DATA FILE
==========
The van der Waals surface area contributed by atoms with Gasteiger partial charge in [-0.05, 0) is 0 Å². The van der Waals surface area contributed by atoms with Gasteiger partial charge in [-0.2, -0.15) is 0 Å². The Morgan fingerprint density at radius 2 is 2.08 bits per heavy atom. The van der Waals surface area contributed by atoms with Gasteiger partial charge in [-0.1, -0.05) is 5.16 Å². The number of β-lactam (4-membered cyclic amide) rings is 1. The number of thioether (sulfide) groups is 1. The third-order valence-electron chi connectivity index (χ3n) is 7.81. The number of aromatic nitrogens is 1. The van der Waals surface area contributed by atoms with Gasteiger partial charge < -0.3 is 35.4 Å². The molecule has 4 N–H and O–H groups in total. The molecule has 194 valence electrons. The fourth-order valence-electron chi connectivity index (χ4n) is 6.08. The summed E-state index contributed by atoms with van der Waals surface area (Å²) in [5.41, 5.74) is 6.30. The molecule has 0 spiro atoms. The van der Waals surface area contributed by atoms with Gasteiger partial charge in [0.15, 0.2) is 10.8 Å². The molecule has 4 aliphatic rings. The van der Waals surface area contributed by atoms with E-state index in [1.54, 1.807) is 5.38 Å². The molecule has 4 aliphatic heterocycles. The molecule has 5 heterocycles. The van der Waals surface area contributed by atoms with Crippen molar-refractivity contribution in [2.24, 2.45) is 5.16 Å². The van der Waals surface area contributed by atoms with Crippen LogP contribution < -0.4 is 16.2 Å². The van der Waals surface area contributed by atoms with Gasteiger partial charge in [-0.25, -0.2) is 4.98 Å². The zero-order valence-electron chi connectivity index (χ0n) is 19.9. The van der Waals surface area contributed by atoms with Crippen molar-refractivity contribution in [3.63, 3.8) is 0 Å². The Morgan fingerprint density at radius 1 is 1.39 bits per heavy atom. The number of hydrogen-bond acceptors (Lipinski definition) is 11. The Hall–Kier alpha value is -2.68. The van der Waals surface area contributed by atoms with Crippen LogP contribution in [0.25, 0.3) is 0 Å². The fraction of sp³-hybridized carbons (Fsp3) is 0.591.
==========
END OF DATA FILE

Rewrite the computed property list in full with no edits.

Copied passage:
The van der Waals surface area contributed by atoms with Gasteiger partial charge in [-0.05, 0) is 0 Å². The van der Waals surface area contributed by atoms with Gasteiger partial charge in [-0.2, -0.15) is 0 Å². The Morgan fingerprint density at radius 2 is 2.08 bits per heavy atom. The van der Waals surface area contributed by atoms with Gasteiger partial charge in [-0.1, -0.05) is 5.16 Å². The number of β-lactam (4-membered cyclic amide) rings is 1. The number of thioether (sulfide) groups is 1. The third-order valence-electron chi connectivity index (χ3n) is 7.81. The number of aromatic nitrogens is 1. The van der Waals surface area contributed by atoms with Gasteiger partial charge < -0.3 is 35.4 Å². The molecule has 4 N–H and O–H groups in total. The molecule has 194 valence electrons. The fourth-order valence-electron chi connectivity index (χ4n) is 6.08. The summed E-state index contributed by atoms with van der Waals surface area (Å²) in [5.41, 5.74) is 6.30. The molecule has 0 spiro atoms. The van der Waals surface area contributed by atoms with Gasteiger partial charge in [0.15, 0.2) is 10.8 Å². The molecule has 4 aliphatic rings. The van der Waals surface area contributed by atoms with E-state index in [1.54, 1.807) is 5.38 Å². The molecule has 4 aliphatic heterocycles. The molecule has 5 heterocycles. The van der Waals surface area contributed by atoms with Crippen molar-refractivity contribution in [2.24, 2.45) is 5.16 Å². The van der Waals surface area contributed by atoms with Crippen LogP contribution < -0.4 is 16.2 Å². The van der Waals surface area contributed by atoms with Gasteiger partial charge in [-0.25, -0.2) is 4.98 Å². The zero-order valence-electron chi connectivity index (χ0n) is 19.9. The van der Waals surface area contributed by atoms with Crippen molar-refractivity contribution in [3.63, 3.8) is 0 Å². The Morgan fingerprint density at radius 1 is 1.39 bits per heavy atom. The number of hydrogen-bond acceptors (Lipinski definition) is 11. The Hall–Kier alpha value is -2.68. The van der Waals surface area contributed by atoms with Crippen LogP contribution in [0.25, 0.3) is 0 Å². The fraction of sp³-hybridized carbons (Fsp3) is 0.591.